It can be challenging to use the ICE structure in a way that sounds natural in your consultation, but we have provided several examples for each of the three areas below.


Explore the patient’s ideas about the current issue:

  • “What do you think the problem is?”
  • “What are your thoughts about what is happening?”
  • “It’s clear that you’ve given this a lot of thought and it would be helpful to hear what you think might be going on.”


Explore the patient’s current concerns:

  • “Is there anything, in particular, that’s worrying you?”
  • “What’s your number one concern regarding this problem at the moment?”
  • “What’s the worst thing you were thinking it might be?”


Ask what the patient hopes to gain from the consultation:

  • “What were you hoping I’d be able to do for you today?”
  • “What would ideally need to happen for you to feel today’s consultation was a success?”
  • “What do you think might be the best plan of action?”


Summarise what the patient has told you about their presenting complaint. This allows you to check your understanding of the patient’s history and provides an opportunity for the patient to correct any inaccurate information.

Once you have summarised, ask the patient if there’s anything else that you’ve overlooked. Continue to periodically summarise as you move through the rest of the history.


Signposting, in a history taking context, involves explicitly stating what you have discussed so far and what you plan to discuss next. Signposting can be a useful tool when transitioning between different parts of the patient’s history and it provides the patient with time to prepare for what is coming next.

Signposting examples

Explain what you have covered so far: “Ok, so we’ve talked about your symptoms, your concerns and what you’re hoping we achieve today.”

What you plan to cover next: “Next I’d like to quickly screen for any other symptoms and then talk about your past medical history.”

Systemic enquiry

A systemic enquiry involves performing a brief screen for symptoms in other body systems which may or may not be relevant to the primary presenting complaint. A systemic enquiry may also identify symptoms that the patient has forgotten to mention in the presenting complaint.

Deciding on which symptoms to ask about depends on the presenting complaint and your level of experience.

Some examples of symptoms you could screen for in each system include:

  • Systemic: fevers, weight change, fatigue
  • Cardiovascular: chest pain, oedema, syncope, palpitations
  • Respiratory: dyspnoea, cough, sputum, wheeze, haemoptysis, pleuritic chest pain
  • Genitourinary: oliguria, polyuria, dysuria, urinary frequency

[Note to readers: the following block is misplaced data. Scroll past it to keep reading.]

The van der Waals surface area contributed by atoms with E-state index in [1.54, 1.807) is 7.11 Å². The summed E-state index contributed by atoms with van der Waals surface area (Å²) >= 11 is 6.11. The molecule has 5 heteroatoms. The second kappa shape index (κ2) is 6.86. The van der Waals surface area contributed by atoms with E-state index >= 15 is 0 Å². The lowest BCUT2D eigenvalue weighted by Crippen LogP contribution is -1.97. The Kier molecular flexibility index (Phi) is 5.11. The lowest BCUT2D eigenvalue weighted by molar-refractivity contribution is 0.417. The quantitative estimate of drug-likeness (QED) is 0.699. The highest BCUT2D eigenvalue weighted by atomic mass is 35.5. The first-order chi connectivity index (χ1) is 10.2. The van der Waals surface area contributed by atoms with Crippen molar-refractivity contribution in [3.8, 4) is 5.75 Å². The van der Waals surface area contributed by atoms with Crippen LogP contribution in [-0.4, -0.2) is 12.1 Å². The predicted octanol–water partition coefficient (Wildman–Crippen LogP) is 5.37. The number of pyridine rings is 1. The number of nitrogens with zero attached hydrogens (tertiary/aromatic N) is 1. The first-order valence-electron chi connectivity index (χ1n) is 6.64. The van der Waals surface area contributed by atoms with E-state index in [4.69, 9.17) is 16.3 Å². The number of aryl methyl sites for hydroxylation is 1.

• Neurological: visual changes, motor or sensory disturbances, headache, confusion
  • Musculoskeletal: chest wall pain, trauma
  • Dermatological: rashes, skin lesions, jaundice

Travel history

If the patient’s symptoms are suggestive of an infective aetiology (e.g. infective diarrhoea, hepatitis, malaria) take a thorough travel history:

  • Area of travel: note areas with a high prevalence of specific diseases (e.g. malaria, campylobacter, shigella, giardia).
  • Diet: ask the patient if they recently ate any high-risk food in these areas (e.g. salmonella).
  • Insect bites: ask if the patient noticed any insect bites (e.g. mosquito bites preceding malarial symptoms).
  • Contact with contaminated water: ask the patient if they ingested water that may have been contaminated (e.g. swimming in contaminated water).

Past medical history

Ask if the patient has any medical conditions: 

  • “Do you have any medical conditions?”
  • “Are you currently seeing a doctor or specialist regularly?”

If the patient has a medical condition, you should gather more details to assess how well controlled the disease is and what treatment(s) the patient is receiving. It is also important to ask about any complications associated with the condition including hospital admissions.

Ask if the patient has previously undergone any surgery or procedures (e.g. bowel resection, endoscopy, colonoscopy):

  • “Have you ever previously undergone any operations or procedures?”
  • “When was the operation/procedure and why was it performed?”
  • “What were the results of the colonoscopy/endoscopy?”


Ask if the patient has any allergies and if so, clarify what kind of reaction they had to the substance (e.g. mild rash vs anaphylaxis).

Examples of relevant medical and surgical history

Past medical history relevant to gastrointestinal disease:

Past surgical history relevant to gastrointestinal disease:

  • Abdominal surgery (e.g. cholecystectomy, bowel resection)
  • Previous bowel obstruction
  • Stoma formation

Drug history

Ask if the patient is currently taking any prescribed medications or over-the-counter remedies:

  • “Are you currently taking any prescribed medications or over-the-counter treatments?”

If the patient is taking prescribed or over-the-counter medications, document the medication name, dose, frequency, form and route.

Ask the patient if they’re currently experiencing any side effects from their medication (e.g. constipation secondary to opiates, jaundice secondary to antibiotics):

  • “Have you noticed any side effects from the medication you currently take?”